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RENT Jonathan Larson’s Tony Award winner about the lives of idealistic starving artists living in the squalor of Manhattan’s Hell’s Kitchen is much better suited for presentation in a small theater than one of those cavernous Broadway houses. A more intimate venue, like the comparatively modest Hudson Backstage Theatre that director Jerianne Banson uses in her otherwise uneven production, allows the audience to better connect with the characters and the music. Banson’s intermittently chaotic staging crackles with the very vital passion of youth. Some of the show, however, is an exercise in what happens when a great deal of enthusiasm collides with a lack of leavening experience. Larson’s musical concerns a group of young bohemians, residing either on the mean streets or in a filthy, cold loft, who try to make ends meet while staying faithful to their beloved art. Filmmaker Mark (Anthony Michael Knott) finds himself in a bizarre love triangle when his girlfriend leaves him for a woman, while Mark’s aspiring songwriter roommate, Roger (Matt Pick), falls for beautiful but unwell stripper Mimi (Dominique Cox). Apart from the show’s most obvious question — how do these kids afford wrap-around head microphones, but not hot water — the strength of director Banson’s production is totally connected to the vivacity of her youthful cast and its unabashed love for the material. On the other hand, Shoshona Zisk’s musical direction frequently falters: Although some of the songs are powerful — particularly Pick and Cox’s meet-cute number, “Light My Candle” — many of the other numbers suffer from maladroit execution and weak harmonics. Notwithstanding the performers’ omnipresent mics, the band frequently upstages the singing, drowning out the performers, who are forced to sing-holler louder to compensate. The show is double-cast. Hudson Backstage Theatre, 6539 Santa Monica Blvd., Hlywd.; Fri.-Sat., 8 p.m., Sun., 3 p.m., thru April 23. (323) 960-7822. (Paul Birchall)
GO ROCKIN’ WITH THE AGES 3, THE MUSICAL This is the third in a series of musical revues designed to give older performers a chance to prove they can still kick up their heels and shine: All (except the instrumental combo) are over 60 years of age, but they are solid pros, with impressive résumés and a treasure trove of skills. The book, by director Bill Reid and musical director Mark Rodriguez, is totally predictable, but it’s enlivened by the large ensemble’s terrific performances, and by a wonderful array of golden oldies from the 1960s and ’70s, including “My Guy,” “Hit the Road, Jack,” “Stop in the Name of Love,” “I’ll Be There,” “Like a Rolling Stone” and “It’s My Party.” The first two editions tended to be a bit old-fashioned and tinged with amateurism, but this time around, it’s slicker, faster and more consistently entertaining, and audiences respond with fervor and enthusiasm. Raquel Brussolo supplies the crisp choreography, with instrumental accompaniment provided by an energetic combo headed by Rodriguez on keyboards, Ma’Ryia Mahome on bass, James Munoz on guitar, Leslie Pereira on drums and Rene Van der Tas on second guitar. Victory Theatre, 3326 W. Victory Blvd., Burbank; Fri.-Sat., 8 p.m., Sat.-Sun., 2 p.m., thru May 1. (818) 606-6679, PinkLady7@earthlink.net. (Neal Weaver)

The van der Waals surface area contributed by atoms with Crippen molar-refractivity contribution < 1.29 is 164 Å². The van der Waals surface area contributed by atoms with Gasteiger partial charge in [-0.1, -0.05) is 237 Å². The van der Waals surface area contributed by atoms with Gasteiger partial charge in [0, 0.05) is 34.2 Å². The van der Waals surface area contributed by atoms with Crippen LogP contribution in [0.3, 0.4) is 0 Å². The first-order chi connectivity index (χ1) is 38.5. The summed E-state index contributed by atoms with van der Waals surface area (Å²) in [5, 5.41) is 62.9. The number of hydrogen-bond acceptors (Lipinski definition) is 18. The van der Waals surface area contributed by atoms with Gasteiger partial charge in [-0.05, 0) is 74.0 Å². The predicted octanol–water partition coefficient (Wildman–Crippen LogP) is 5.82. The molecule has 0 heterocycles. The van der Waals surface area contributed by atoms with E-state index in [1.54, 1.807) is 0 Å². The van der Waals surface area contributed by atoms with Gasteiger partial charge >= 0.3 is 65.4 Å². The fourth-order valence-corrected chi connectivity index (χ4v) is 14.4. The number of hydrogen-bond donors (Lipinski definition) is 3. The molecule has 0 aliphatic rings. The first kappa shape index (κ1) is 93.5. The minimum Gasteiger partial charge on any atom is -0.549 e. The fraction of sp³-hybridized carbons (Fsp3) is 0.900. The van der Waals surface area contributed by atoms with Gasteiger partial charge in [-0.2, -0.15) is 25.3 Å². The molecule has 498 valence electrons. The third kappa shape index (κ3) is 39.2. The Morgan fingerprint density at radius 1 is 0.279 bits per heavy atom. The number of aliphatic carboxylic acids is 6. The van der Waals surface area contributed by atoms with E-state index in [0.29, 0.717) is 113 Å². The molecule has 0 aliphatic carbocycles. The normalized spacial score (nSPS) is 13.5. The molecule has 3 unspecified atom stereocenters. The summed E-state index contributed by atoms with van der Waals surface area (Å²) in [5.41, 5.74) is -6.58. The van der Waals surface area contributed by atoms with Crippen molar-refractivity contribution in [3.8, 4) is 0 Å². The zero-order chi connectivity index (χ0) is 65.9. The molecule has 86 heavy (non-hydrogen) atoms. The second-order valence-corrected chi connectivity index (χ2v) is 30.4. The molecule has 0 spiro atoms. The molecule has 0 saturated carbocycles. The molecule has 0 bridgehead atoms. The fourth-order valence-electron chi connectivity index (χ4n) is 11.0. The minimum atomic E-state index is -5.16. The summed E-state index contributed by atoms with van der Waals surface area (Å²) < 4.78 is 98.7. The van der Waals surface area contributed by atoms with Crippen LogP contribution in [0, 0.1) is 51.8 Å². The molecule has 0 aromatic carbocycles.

GO STREEP TEASE If you’re a fan of Meryl Streep, you’ll like director Ezra Weisz’s campy homage to the Academy Award–winning actress. The show debuted two years ago and is the brainchild of standup comedian Roy Cruz, who has added a few tweaks without altering any of its ticklish appeal. The show’s seven male actors perform monologues from a sampling of Streep’s oeuvre. This reviewer is a big fan and has seen all of the movies selected, which helps in appreciating the saucy humor on display, although Streep Tease offers lots of fun and laughs even if you’re not familiar with Streep’s work. In addition to the performances, Cruz picks audience members to participate in a contest to test their “Streep Wise” worthiness, with a gift for the winner. Matthew Nouriel does a riotously funny take on Sara Woodruff from The French Lieutenant’s Woman (complete with the foggy backdrop), and then does an even funnier version set in a Muslim country with all the customary restraints. Miranda Priestly from The Devil Wears Prada is brought to life by Cruz, who does a wickedly bitchy turn salted with just the right tinge of icy detachment. And who could forget the nun from hell, the bossy, fussy, bullying Sister Aloysius Beauvier from Doubt, here fully realized with knuckle-busting ruler, two rosaries and bonnet, by Bryan T. Donovan. BANG, 457 Fairfax Ave., L.A.; Sat., 8 p.m., thru May 28. (323) 653-6886. (Lovell Estell III)